www.ndtv.com/assembly-west-bengal/16-000-new-citizens-from-bangladeshi-enclaves-will-vote-in-west-bengal-1283958. 24The obvious reason for this transformation was the opening of the Tin Bigha Corridor for 24 hours a day on October 19, 2011. This opening has so far been the only tangible result of the new debates on the LBA. The opening marked an important moment in the history of the enclave. While the corridor remained under the administration and control of the BSF, the inhabitants of the enclave could come and go, day or night. In a sign of the national importance of both the corridor and the dahagram, the opening was presided over by Prime Minister Sheikh Hasina, the first visit by a head of state to Dahagram since the opening of the corridor in 1992. Hasina`s visit to the enclave was proudly recalled by almost everyone I spoke to. In the centre of the enclave, a new brick and concrete monument had been erected for them. During her visit, Hasina also gave a number of long-standing demands of the inhabitants of the enclave and noted according to My Informants that “these people have suffered enough. Give them what they ask for. The people of the enclave regularly expressed the feeling that they were really citizens of Bangladesh. As a small farmer, I talked about it: “The opening of the corridor for 24 hours put us in a better atmosphere. Here, it`s good now. At first glance, it appeared that geopolitical negotiations on border space had indeed led to positive changes in the lives of border crossers.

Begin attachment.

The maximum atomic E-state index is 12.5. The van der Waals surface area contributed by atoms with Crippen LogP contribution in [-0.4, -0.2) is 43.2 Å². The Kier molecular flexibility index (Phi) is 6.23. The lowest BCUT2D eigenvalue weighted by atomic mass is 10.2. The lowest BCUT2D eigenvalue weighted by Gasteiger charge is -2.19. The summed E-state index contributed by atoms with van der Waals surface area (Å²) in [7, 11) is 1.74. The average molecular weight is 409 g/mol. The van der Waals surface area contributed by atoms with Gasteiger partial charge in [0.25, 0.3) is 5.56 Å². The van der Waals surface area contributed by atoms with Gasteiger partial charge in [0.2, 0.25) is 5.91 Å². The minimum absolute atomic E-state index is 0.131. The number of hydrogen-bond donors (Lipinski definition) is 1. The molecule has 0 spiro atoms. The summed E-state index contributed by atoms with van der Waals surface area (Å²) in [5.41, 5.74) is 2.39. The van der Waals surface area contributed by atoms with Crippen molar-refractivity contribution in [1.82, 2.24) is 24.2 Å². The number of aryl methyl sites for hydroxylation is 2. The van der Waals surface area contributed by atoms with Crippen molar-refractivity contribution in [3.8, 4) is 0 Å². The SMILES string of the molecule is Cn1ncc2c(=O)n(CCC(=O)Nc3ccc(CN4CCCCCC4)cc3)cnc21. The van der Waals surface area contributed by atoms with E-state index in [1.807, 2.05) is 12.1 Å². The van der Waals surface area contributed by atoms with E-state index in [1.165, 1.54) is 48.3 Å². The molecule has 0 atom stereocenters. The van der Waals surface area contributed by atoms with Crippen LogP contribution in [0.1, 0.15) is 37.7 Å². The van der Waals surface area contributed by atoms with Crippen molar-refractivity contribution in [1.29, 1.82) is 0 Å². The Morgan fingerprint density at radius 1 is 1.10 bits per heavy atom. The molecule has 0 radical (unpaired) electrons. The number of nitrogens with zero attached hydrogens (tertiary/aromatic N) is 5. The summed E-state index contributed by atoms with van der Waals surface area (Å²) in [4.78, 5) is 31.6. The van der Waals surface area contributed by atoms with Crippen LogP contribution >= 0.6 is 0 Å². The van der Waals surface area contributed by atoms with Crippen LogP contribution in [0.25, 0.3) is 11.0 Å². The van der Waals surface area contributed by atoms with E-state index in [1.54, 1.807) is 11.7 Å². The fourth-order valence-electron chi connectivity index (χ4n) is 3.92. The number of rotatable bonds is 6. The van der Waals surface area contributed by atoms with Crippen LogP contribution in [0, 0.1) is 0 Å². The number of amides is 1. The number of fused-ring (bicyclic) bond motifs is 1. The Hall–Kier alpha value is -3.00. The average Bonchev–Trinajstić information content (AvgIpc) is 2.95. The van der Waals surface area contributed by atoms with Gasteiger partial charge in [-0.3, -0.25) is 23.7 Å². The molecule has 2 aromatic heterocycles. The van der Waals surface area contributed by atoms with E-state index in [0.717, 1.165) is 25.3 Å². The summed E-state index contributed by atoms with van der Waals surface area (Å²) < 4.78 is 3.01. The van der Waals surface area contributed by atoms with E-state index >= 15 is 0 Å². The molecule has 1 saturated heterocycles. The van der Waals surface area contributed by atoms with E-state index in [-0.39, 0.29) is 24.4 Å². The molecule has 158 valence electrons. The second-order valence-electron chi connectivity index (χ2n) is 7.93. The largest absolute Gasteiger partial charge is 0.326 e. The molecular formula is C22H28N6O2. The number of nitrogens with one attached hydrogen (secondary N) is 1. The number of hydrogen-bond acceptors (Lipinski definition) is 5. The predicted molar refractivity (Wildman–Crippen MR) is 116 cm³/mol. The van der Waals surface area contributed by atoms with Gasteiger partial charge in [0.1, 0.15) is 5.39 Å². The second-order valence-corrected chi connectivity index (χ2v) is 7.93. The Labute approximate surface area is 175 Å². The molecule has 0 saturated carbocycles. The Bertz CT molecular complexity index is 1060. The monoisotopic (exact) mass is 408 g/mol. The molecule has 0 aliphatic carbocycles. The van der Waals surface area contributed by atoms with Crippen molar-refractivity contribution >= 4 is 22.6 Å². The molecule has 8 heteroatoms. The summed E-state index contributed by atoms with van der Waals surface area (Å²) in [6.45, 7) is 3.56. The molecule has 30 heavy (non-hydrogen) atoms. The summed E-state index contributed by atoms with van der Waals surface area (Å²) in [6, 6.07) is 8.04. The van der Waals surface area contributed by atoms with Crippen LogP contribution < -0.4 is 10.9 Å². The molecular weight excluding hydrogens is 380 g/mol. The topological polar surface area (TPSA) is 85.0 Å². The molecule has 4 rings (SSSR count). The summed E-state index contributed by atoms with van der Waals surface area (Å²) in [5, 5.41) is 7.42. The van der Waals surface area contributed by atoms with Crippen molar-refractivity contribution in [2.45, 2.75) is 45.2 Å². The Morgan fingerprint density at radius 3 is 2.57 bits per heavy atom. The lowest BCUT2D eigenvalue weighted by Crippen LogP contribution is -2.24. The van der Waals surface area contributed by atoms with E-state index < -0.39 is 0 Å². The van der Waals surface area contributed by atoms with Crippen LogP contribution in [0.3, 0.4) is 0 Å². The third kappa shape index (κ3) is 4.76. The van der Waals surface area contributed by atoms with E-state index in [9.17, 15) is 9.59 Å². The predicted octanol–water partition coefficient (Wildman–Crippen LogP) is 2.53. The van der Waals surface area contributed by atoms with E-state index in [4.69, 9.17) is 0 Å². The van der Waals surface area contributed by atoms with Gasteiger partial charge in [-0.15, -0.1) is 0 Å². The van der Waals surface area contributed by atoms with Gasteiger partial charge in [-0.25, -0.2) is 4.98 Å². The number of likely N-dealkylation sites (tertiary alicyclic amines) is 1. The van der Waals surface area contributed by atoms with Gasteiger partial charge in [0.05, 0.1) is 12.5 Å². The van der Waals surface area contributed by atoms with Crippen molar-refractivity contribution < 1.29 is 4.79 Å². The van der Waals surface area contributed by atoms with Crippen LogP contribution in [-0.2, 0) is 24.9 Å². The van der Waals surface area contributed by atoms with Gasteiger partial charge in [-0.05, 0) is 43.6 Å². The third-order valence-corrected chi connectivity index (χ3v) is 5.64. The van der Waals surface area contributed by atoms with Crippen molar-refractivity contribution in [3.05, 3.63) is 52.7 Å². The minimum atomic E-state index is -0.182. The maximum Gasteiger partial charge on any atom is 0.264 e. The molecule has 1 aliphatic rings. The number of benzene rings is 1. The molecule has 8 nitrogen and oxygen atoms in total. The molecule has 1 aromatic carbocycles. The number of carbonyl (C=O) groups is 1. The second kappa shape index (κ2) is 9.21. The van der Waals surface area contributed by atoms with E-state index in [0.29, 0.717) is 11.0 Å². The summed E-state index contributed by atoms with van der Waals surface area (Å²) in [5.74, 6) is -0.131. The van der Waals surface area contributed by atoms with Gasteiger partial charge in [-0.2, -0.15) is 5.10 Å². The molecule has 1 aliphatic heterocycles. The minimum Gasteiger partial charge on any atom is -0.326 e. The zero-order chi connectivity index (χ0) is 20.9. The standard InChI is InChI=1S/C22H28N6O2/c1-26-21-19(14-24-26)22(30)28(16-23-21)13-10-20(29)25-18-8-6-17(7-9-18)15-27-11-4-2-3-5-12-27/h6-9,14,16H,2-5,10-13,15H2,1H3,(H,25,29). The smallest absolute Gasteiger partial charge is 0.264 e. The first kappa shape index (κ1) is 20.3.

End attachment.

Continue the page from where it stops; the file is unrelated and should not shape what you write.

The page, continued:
10 The first attempt to tackle these troublesome spaces through exchanges and thus normalize the territorial complexities of the Bengali border were the Nehru Noon agreements. They reflected a decidedly optimistic technocratic perspective on the territory – a perspective that imagined that border issues could be resolved with the stroke of a pen. On June 4, 1958, Jawaharlal Nehru said in a somewhat cavalier statement at his monthly press conference that the ongoing border disputes between India and Pakistan were relatively weak and that “the two sensible people could sit on behalf of both governments and decide them in one or two days.”9 This “responsible” presented himself to Feroz Khan Noon, who took over as Prime Minister of Pakistan in December 1957. In early September, the two heads of state met in Delhi to draw up the outlines of such an agreement. [1] “India, Bangladesh sign historic land border agreements.” The Hindu Business Line, June 6, 2015. www.thehindubusinessline.com/economy/india-bangladesh-sign-historic-land-boundary-agreement/article7289332.ece. 5The enclaves embody an eloquent impasse that follows the post-colonial territory of South Asia – namely the inability to unravel the material needs and realities of people living on the bloody periphery of the state from the nationalist fantasies of blood and soil, often indexed to the unfinished processes of division (Zamindar 2007, Chatterji 1999).